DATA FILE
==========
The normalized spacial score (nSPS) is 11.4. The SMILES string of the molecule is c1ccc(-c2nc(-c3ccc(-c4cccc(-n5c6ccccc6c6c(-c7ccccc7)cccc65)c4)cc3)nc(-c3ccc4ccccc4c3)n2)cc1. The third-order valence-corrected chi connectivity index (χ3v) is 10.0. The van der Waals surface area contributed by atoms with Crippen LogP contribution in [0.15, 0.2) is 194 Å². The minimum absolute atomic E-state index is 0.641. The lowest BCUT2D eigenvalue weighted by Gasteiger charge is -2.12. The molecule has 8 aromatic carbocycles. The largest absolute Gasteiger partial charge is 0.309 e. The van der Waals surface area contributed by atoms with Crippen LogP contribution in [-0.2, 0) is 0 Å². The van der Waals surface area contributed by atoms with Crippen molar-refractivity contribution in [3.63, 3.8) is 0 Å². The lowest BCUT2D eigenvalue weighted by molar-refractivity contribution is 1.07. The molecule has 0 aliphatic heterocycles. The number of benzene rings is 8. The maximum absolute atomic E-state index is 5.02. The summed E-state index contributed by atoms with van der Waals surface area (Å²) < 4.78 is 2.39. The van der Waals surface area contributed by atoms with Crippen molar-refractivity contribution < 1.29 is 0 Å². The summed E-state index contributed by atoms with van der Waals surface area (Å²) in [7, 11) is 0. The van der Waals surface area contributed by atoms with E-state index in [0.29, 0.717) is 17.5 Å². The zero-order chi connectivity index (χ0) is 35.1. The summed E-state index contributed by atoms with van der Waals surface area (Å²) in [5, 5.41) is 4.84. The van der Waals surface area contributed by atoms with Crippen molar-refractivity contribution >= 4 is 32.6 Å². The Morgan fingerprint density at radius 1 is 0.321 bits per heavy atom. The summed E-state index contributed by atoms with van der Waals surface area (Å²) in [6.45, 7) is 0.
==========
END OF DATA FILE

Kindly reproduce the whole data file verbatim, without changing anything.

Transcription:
The normalized spacial score (nSPS) is 11.4. The SMILES string of the molecule is c1ccc(-c2nc(-c3ccc(-c4cccc(-n5c6ccccc6c6c(-c7ccccc7)cccc65)c4)cc3)nc(-c3ccc4ccccc4c3)n2)cc1. The third-order valence-corrected chi connectivity index (χ3v) is 10.0. The van der Waals surface area contributed by atoms with Crippen LogP contribution in [0.15, 0.2) is 194 Å². The minimum absolute atomic E-state index is 0.641. The lowest BCUT2D eigenvalue weighted by Gasteiger charge is -2.12. The molecule has 8 aromatic carbocycles. The largest absolute Gasteiger partial charge is 0.309 e. The van der Waals surface area contributed by atoms with Crippen LogP contribution in [-0.2, 0) is 0 Å². The van der Waals surface area contributed by atoms with Crippen molar-refractivity contribution in [3.63, 3.8) is 0 Å². The lowest BCUT2D eigenvalue weighted by molar-refractivity contribution is 1.07. The molecule has 0 aliphatic heterocycles. The number of benzene rings is 8. The maximum absolute atomic E-state index is 5.02. The summed E-state index contributed by atoms with van der Waals surface area (Å²) < 4.78 is 2.39. The van der Waals surface area contributed by atoms with Crippen molar-refractivity contribution < 1.29 is 0 Å². The summed E-state index contributed by atoms with van der Waals surface area (Å²) in [7, 11) is 0. The van der Waals surface area contributed by atoms with E-state index in [0.29, 0.717) is 17.5 Å². The zero-order chi connectivity index (χ0) is 35.1. The summed E-state index contributed by atoms with van der Waals surface area (Å²) in [5, 5.41) is 4.84. The van der Waals surface area contributed by atoms with Crippen molar-refractivity contribution >= 4 is 32.6 Å². The Morgan fingerprint density at radius 1 is 0.321 bits per heavy atom. The summed E-state index contributed by atoms with van der Waals surface area (Å²) in [6.45, 7) is 0.